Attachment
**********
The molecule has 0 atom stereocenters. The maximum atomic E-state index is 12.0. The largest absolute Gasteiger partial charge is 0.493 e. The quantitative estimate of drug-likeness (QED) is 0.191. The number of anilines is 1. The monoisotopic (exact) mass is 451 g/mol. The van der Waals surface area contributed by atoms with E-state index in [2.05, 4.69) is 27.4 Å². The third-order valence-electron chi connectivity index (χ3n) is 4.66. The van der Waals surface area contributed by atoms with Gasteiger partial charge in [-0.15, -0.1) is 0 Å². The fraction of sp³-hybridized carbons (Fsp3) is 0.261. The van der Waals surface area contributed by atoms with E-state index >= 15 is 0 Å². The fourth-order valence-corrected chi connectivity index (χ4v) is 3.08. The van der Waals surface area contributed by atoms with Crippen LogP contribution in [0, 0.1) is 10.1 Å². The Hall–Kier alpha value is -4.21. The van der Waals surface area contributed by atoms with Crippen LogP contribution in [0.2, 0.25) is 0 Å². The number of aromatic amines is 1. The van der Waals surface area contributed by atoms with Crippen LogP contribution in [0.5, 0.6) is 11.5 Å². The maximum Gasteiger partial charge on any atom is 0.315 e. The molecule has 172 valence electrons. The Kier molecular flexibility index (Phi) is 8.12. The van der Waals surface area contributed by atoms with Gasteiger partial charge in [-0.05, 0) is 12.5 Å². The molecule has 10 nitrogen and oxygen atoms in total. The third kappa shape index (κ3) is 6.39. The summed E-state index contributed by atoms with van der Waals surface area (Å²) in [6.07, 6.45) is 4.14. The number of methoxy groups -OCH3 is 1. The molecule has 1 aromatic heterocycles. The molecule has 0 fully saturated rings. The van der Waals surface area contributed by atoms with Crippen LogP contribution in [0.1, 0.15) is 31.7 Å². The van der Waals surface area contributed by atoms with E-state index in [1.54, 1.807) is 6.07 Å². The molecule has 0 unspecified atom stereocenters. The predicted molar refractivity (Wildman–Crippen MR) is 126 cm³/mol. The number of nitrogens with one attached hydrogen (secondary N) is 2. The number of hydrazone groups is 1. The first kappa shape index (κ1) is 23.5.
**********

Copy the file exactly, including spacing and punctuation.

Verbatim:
The molecule has 0 atom stereocenters. The maximum atomic E-state index is 12.0. The largest absolute Gasteiger partial charge is 0.493 e. The quantitative estimate of drug-likeness (QED) is 0.191. The number of anilines is 1. The monoisotopic (exact) mass is 451 g/mol. The van der Waals surface area contributed by atoms with E-state index in [2.05, 4.69) is 27.4 Å². The third-order valence-electron chi connectivity index (χ3n) is 4.66. The van der Waals surface area contributed by atoms with Gasteiger partial charge in [-0.15, -0.1) is 0 Å². The fraction of sp³-hybridized carbons (Fsp3) is 0.261. The van der Waals surface area contributed by atoms with E-state index >= 15 is 0 Å². The fourth-order valence-corrected chi connectivity index (χ4v) is 3.08. The van der Waals surface area contributed by atoms with Crippen LogP contribution in [0, 0.1) is 10.1 Å². The Hall–Kier alpha value is -4.21. The van der Waals surface area contributed by atoms with Crippen LogP contribution in [0.2, 0.25) is 0 Å². The number of aromatic amines is 1. The van der Waals surface area contributed by atoms with Crippen LogP contribution in [0.5, 0.6) is 11.5 Å². The maximum Gasteiger partial charge on any atom is 0.315 e. The molecule has 172 valence electrons. The Kier molecular flexibility index (Phi) is 8.12. The van der Waals surface area contributed by atoms with Gasteiger partial charge in [-0.05, 0) is 12.5 Å². The molecule has 10 nitrogen and oxygen atoms in total. The third kappa shape index (κ3) is 6.39. The summed E-state index contributed by atoms with van der Waals surface area (Å²) in [6.07, 6.45) is 4.14. The number of methoxy groups -OCH3 is 1. The molecule has 1 aromatic heterocycles. The molecule has 0 fully saturated rings. The van der Waals surface area contributed by atoms with Crippen LogP contribution in [0.1, 0.15) is 31.7 Å². The van der Waals surface area contributed by atoms with E-state index in [1.54, 1.807) is 6.07 Å². The molecule has 0 unspecified atom stereocenters. The predicted molar refractivity (Wildman–Crippen MR) is 126 cm³/mol. The number of nitrogens with one attached hydrogen (secondary N) is 2. The number of hydrazone groups is 1. The first kappa shape index (κ1) is 23.5.